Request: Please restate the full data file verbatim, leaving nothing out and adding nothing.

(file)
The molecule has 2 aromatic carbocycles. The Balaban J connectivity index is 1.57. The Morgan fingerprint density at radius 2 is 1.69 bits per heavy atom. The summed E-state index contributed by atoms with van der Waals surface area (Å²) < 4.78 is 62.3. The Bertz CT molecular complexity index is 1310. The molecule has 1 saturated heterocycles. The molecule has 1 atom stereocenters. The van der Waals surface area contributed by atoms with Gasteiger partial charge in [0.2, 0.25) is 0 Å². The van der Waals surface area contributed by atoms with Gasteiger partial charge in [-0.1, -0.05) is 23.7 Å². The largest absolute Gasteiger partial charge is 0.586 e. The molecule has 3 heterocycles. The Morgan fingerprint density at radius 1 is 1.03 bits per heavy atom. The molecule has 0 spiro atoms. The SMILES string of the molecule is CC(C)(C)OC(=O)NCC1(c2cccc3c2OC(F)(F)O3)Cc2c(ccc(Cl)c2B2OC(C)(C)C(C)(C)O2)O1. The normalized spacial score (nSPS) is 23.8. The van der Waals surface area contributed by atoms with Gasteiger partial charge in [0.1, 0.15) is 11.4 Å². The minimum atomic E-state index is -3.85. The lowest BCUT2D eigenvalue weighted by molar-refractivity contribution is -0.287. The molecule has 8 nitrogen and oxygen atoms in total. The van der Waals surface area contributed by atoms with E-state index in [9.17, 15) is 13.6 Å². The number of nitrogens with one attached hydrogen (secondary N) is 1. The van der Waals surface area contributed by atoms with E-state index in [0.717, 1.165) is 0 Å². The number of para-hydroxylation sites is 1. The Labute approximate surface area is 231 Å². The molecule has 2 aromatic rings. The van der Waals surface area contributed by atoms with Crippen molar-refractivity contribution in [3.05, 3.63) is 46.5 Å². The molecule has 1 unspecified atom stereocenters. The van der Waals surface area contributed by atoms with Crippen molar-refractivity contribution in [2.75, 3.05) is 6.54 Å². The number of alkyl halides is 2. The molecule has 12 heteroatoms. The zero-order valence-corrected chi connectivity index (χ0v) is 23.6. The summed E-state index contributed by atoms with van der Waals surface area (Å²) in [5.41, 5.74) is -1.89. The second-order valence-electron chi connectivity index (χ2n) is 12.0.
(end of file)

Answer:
The molecule has 2 aromatic carbocycles. The Balaban J connectivity index is 1.57. The Morgan fingerprint density at radius 2 is 1.69 bits per heavy atom. The summed E-state index contributed by atoms with van der Waals surface area (Å²) < 4.78 is 62.3. The Bertz CT molecular complexity index is 1310. The molecule has 1 saturated heterocycles. The molecule has 1 atom stereocenters. The van der Waals surface area contributed by atoms with Gasteiger partial charge in [0.2, 0.25) is 0 Å². The van der Waals surface area contributed by atoms with Gasteiger partial charge in [-0.1, -0.05) is 23.7 Å². The largest absolute Gasteiger partial charge is 0.586 e. The molecule has 3 heterocycles. The Morgan fingerprint density at radius 1 is 1.03 bits per heavy atom. The molecule has 0 spiro atoms. The SMILES string of the molecule is CC(C)(C)OC(=O)NCC1(c2cccc3c2OC(F)(F)O3)Cc2c(ccc(Cl)c2B2OC(C)(C)C(C)(C)O2)O1. The normalized spacial score (nSPS) is 23.8. The van der Waals surface area contributed by atoms with Gasteiger partial charge in [0.1, 0.15) is 11.4 Å². The minimum atomic E-state index is -3.85. The lowest BCUT2D eigenvalue weighted by molar-refractivity contribution is -0.287. The molecule has 8 nitrogen and oxygen atoms in total. The van der Waals surface area contributed by atoms with E-state index in [9.17, 15) is 13.6 Å². The number of nitrogens with one attached hydrogen (secondary N) is 1. The van der Waals surface area contributed by atoms with E-state index in [0.717, 1.165) is 0 Å². The number of para-hydroxylation sites is 1. The Labute approximate surface area is 231 Å². The molecule has 2 aromatic rings. The van der Waals surface area contributed by atoms with Crippen molar-refractivity contribution in [3.05, 3.63) is 46.5 Å². The molecule has 1 unspecified atom stereocenters. The van der Waals surface area contributed by atoms with Crippen molar-refractivity contribution in [2.75, 3.05) is 6.54 Å². The number of alkyl halides is 2. The molecule has 12 heteroatoms. The zero-order valence-corrected chi connectivity index (χ0v) is 23.6. The summed E-state index contributed by atoms with van der Waals surface area (Å²) in [5.41, 5.74) is -1.89. The second-order valence-electron chi connectivity index (χ2n) is 12.0.